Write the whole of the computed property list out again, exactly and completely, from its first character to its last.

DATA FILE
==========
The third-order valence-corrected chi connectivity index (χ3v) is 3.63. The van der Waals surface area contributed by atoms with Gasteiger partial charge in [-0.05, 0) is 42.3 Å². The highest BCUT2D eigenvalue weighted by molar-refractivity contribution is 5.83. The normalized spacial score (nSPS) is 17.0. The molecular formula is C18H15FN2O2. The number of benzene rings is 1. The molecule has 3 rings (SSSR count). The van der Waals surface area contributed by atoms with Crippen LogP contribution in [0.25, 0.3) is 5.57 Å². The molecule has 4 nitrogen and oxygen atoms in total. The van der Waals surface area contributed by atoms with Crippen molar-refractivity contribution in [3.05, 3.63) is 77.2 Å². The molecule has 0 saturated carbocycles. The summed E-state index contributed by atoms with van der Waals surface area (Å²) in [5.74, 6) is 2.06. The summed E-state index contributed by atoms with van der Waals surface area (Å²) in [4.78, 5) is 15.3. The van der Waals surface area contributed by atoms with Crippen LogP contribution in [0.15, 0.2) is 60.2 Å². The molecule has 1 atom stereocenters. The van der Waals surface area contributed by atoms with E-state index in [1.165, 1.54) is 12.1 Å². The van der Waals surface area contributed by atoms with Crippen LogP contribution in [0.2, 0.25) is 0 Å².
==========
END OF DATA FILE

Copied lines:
The third-order valence-corrected chi connectivity index (χ3v) is 3.63. The van der Waals surface area contributed by atoms with Gasteiger partial charge in [-0.05, 0) is 42.3 Å². The highest BCUT2D eigenvalue weighted by molar-refractivity contribution is 5.83. The normalized spacial score (nSPS) is 17.0. The molecular formula is C18H15FN2O2. The number of benzene rings is 1. The molecule has 3 rings (SSSR count). The van der Waals surface area contributed by atoms with Crippen LogP contribution in [0.25, 0.3) is 5.57 Å². The molecule has 4 nitrogen and oxygen atoms in total. The van der Waals surface area contributed by atoms with Crippen molar-refractivity contribution in [3.05, 3.63) is 77.2 Å². The molecule has 0 saturated carbocycles. The summed E-state index contributed by atoms with van der Waals surface area (Å²) in [5.74, 6) is 2.06. The summed E-state index contributed by atoms with van der Waals surface area (Å²) in [4.78, 5) is 15.3. The van der Waals surface area contributed by atoms with Crippen LogP contribution in [0.15, 0.2) is 60.2 Å². The molecule has 1 atom stereocenters. The van der Waals surface area contributed by atoms with E-state index in [1.165, 1.54) is 12.1 Å². The van der Waals surface area contributed by atoms with Crippen LogP contribution in [0.2, 0.25) is 0 Å².